I have seen the effects of meditation on over a hundred different people. What happens to a person who meditates regularly is very consistent. That can only mean one thing - humans have evolved to meditate. It isn't meant to be an arcane pursuit for a handful of adepts. We once did it naturally, it was normal - nay, essential - human behaviour. Only things of central importance get incorporated into the brains of a species. Only behaviour that is physically part of our brains causes exactly the same result in anyone who regularly engages in it. Think about that for a while.
If meditation was once a natural activity, why did we stop? If it isn't something we once did naturally, what is it in our brains that we are exploiting to get the dramatic results of meditation?
To someone who doesn't have extensive experience with meditation, this may seem like maybe an interesting question, but not an important one. To me, it is extremely compelling. I know i've already gone on about how wonderful meditation is, but really, if you knew how much of a difference it can make in your life, you'd find this important too. People who go to meditation retreats like the ones i used to attend are willing to put up with the considerable pain of traditional sitting positions many hours a day for a week, even go with very little sleep in order to maximize the time spent meditating. That's because afterwards, you feel great. I mean man, you just feel simultaneously high on life and totally together and focussed for like a month afterwards. Longer if you've really gotten the hang of it. The first few days after a retreat are just a ridiculously positive experience. The hardest thing is to integrate the heightened awareness and connectedness you have into your way of interacting with the world. That's why it fades unless you are a true master. (Which isn't to say that masters are super-human. They have flaws like anyone else. They aren't enlightened - they've had enlightenment experiences. That makes a difference but it is not a cure-all.) Then you start telling everyone around you how great meditation is, and they nod and smile, go on about their life and take no further interest. Some don't believe you, some think it's too difficult and they can't do it.
Anyone can do it. Everyone is meant to do it. It can be hard to get started, but no harder than getting started with an exercise program or a new diet. For most people, i think it is easier than making those other changes - if you don't make it hard by forcing your legs into stressful positions and tacking on the other baggage that always accumulates in old traditions. Let that go, and you can do it.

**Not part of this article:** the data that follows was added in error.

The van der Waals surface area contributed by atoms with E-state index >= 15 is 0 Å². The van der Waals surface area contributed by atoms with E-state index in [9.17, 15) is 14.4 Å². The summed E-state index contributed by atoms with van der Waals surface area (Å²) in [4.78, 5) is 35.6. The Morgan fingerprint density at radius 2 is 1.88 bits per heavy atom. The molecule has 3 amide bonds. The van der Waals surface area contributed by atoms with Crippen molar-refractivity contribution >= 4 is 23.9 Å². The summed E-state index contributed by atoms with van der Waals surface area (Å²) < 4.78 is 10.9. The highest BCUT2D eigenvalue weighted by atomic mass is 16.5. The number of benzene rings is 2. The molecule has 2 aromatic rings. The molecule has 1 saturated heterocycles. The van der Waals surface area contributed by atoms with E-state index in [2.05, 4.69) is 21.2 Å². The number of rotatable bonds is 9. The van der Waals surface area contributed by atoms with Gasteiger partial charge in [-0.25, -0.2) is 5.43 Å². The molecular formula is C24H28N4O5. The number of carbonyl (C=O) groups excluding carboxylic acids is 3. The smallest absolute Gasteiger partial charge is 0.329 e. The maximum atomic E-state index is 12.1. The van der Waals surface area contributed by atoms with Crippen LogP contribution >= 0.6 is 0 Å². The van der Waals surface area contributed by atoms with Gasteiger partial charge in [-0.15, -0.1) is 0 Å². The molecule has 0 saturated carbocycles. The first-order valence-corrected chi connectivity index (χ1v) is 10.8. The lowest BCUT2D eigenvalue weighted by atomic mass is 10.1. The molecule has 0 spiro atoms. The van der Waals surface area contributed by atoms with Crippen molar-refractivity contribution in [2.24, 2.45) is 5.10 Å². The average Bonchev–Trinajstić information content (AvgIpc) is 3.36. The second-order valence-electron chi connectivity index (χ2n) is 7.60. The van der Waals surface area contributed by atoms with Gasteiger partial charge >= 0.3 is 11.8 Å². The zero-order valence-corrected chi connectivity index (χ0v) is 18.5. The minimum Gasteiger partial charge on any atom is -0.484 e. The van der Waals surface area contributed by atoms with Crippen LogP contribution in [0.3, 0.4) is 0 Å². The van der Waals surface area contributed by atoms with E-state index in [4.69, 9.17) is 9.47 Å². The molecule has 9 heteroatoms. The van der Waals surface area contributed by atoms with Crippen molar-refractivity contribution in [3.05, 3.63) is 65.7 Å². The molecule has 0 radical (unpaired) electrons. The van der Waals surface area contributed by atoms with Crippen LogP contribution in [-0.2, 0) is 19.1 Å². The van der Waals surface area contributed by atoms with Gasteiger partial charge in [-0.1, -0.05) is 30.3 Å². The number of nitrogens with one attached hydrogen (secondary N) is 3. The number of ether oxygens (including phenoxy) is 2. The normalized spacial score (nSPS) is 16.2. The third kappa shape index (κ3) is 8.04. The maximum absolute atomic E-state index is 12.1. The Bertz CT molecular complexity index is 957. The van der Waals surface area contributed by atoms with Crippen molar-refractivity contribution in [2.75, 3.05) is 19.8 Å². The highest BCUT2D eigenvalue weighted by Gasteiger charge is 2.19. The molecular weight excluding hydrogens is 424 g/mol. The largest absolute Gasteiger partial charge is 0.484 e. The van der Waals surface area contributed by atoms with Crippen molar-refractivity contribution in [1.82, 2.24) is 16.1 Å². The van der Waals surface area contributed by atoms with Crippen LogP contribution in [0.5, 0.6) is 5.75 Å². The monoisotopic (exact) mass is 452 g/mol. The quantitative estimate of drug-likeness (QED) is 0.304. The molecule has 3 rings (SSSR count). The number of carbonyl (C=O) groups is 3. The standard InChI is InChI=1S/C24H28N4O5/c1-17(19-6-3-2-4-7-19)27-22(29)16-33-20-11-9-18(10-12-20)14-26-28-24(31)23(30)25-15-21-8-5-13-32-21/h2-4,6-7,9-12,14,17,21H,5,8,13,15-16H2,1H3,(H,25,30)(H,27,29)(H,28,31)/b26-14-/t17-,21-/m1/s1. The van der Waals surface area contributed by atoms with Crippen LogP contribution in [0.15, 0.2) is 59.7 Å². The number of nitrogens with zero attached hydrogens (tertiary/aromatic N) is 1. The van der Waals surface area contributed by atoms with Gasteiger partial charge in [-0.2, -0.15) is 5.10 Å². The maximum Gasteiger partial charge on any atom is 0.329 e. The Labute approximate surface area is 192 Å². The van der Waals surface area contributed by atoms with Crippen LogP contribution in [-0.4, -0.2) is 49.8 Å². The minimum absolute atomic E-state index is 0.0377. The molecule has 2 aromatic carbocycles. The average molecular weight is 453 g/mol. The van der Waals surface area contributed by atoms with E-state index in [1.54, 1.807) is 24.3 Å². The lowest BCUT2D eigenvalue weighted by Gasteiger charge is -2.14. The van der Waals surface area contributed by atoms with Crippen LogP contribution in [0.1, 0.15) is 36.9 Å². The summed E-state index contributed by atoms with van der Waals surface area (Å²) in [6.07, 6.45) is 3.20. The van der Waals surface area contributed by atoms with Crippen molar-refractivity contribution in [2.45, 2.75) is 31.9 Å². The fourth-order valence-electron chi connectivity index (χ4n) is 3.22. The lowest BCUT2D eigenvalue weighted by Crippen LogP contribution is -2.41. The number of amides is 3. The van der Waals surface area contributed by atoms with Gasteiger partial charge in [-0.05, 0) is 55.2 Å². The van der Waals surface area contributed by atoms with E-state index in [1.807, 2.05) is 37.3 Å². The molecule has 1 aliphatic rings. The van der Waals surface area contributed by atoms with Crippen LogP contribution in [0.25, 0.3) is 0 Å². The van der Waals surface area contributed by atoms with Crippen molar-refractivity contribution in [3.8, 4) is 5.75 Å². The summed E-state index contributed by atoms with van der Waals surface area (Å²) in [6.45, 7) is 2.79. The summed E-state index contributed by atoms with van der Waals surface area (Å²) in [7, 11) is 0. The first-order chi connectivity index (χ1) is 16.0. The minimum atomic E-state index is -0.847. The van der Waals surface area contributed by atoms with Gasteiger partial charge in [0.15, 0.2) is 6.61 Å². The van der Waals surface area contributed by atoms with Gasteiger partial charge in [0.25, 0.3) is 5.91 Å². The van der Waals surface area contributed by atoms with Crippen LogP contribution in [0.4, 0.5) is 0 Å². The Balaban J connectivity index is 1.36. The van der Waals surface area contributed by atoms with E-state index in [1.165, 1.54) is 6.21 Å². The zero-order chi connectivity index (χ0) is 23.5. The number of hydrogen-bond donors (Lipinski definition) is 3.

During all of recorded history, meditation has languished because of our compulsion to turn away from direct spiritual experience in favor of the dictates of a priesthood and a church, the better to endure a world full of violence and hardship. We couldn't bear to feel so much pain. We had no desire to feel more aware and connected. With religious codes, we didn't need to think about it. By not meditating, we could blunt feeling it. I guess that was necessary. Even just 200 years ago nobody made it through life without taking blows and striking others, pain had to simply be endured, work was heavy and often dangerous, most couples lost at least one child, everyone knew that crops could fail, disease could come, a stroke of misfortune such as a fire or flood could take away everything, and there was no remedy. The farther back in history you look the more pain filled the average human life. But times have changed. As they have changed, we have softened and opened up, lost our fear, and discovered a hankering for a more vivid life. In the case of Europeans, first we began to question our image of god, creating many churches and many ways to worship. Then we questioned authority, demanding to participate in decision-making. Soon we were openly wondering if god exists at all. As the dangers we once faced were defeated one after the other, demons fell with them - classism, racism, sexism, sex taboos. We have come a long way. But change has now accelerated, and how we change with it is therefore going to accelerate too.
Meditation's time has come. One way or another, it is going to become common - the way it must have been in some misty dawn of our species that we don't remember. Normal. I invite you to be ahead of the curve and start doing it now, the better to enjoy the great changes coming our way. There is no other tool so well adapted to helping our minds encompass the flood of new ideas and experiences now upon us, and to do so with poise and clarity. Sit down and meditate as often as you can, and enjoy the future.
Notes Concerning Meditation Styles
This meditation technique is a slight variation on how i was taught to meditate at the Toronto Zen Centre, and later at the Rochester Zen Center. In both these places you can also meditate in a chair. They put a special cushion on it so your hips are angled properly. Many other meditation centres these days have chairs, too.